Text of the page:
Guilford Mills has been in Bill Cherry's hands for little more than a week, and he's already working on marketing the long-empty factory.
Schoharie County supervisors earlier this month authorized Mr. Cherry, the county treasurer, to take over the sales effort after the failed deal with Butternuts Beer and Ale.
Butternuts had agreed to buy the county-owned plant in December 2011 for $2.5 million but couldn't meet supervisors' deadline of this past October 18.
Mr. Cherry's first step was to sever the agreement with real estate agent Jack Kelley of Coldwell Banker Commercial Properties, who represented the county--and Butternuts--in negotiations.
"It wasn't in my hands five minutes when I left him a voice message that his contract had expired with Schoharie County," Mr. Cherry said.
He believed that by representing both sides in the talks, Mr. Kelly suffered a conflict of interest.
Mr. Cherry started working with the international real estate firm CBRE.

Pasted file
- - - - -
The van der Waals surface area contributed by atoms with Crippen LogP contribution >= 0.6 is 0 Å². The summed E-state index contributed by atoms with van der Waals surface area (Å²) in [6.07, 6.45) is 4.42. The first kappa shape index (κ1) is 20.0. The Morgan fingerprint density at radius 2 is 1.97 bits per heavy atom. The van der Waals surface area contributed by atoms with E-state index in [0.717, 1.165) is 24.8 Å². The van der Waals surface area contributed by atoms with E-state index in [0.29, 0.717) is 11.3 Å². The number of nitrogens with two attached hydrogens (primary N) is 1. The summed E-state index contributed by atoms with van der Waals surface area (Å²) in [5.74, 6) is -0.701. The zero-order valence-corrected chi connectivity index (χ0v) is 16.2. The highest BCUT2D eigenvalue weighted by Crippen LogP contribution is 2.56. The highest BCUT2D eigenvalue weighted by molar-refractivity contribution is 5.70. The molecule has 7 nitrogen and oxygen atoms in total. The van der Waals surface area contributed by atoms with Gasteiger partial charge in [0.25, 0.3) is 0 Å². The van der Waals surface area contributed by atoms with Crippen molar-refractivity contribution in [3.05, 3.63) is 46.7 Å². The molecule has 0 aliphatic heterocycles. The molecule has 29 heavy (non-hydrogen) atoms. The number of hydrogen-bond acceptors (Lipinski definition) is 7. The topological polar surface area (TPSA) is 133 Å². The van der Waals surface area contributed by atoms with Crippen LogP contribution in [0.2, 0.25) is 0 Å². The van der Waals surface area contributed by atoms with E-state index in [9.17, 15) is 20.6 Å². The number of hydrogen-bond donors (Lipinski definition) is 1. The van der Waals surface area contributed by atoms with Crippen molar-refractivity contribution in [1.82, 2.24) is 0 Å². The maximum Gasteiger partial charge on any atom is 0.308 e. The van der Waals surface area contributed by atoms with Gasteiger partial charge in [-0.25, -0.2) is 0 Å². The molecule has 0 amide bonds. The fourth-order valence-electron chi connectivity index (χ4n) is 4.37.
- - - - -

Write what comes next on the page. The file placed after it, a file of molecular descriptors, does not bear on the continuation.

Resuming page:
"I want realtors to say what it's worth, its present value as it sits," Mr. Cherry said of Guilford.
"The most important thing is a market analysis to figure out the best way to market it."
Finding one buyer who would take the entire 460,000-square-foot building is unlikely. Butternuts planned to buy the whole building, use part of it and rent the rest to other businesses.
One option, Mr. Cherry said, might be to subdivide Guilford Mills and sell it in pieces.
Or the county could pay for repairs to make the plant more attractive, he said.
"If we spend some money and get somebody in there with some jobs, even if we just break even, that's a plus," Mr. Cherry said.
If finding a buyer is difficult, the county could lease all or part of the building, he added.
"I can't speak for the Board of Supervisors, but I'm open to any possibility," Mr. Cherry said.
"Once we get the lights on and cars going in and out of the driveway, we'll generate more interest in it."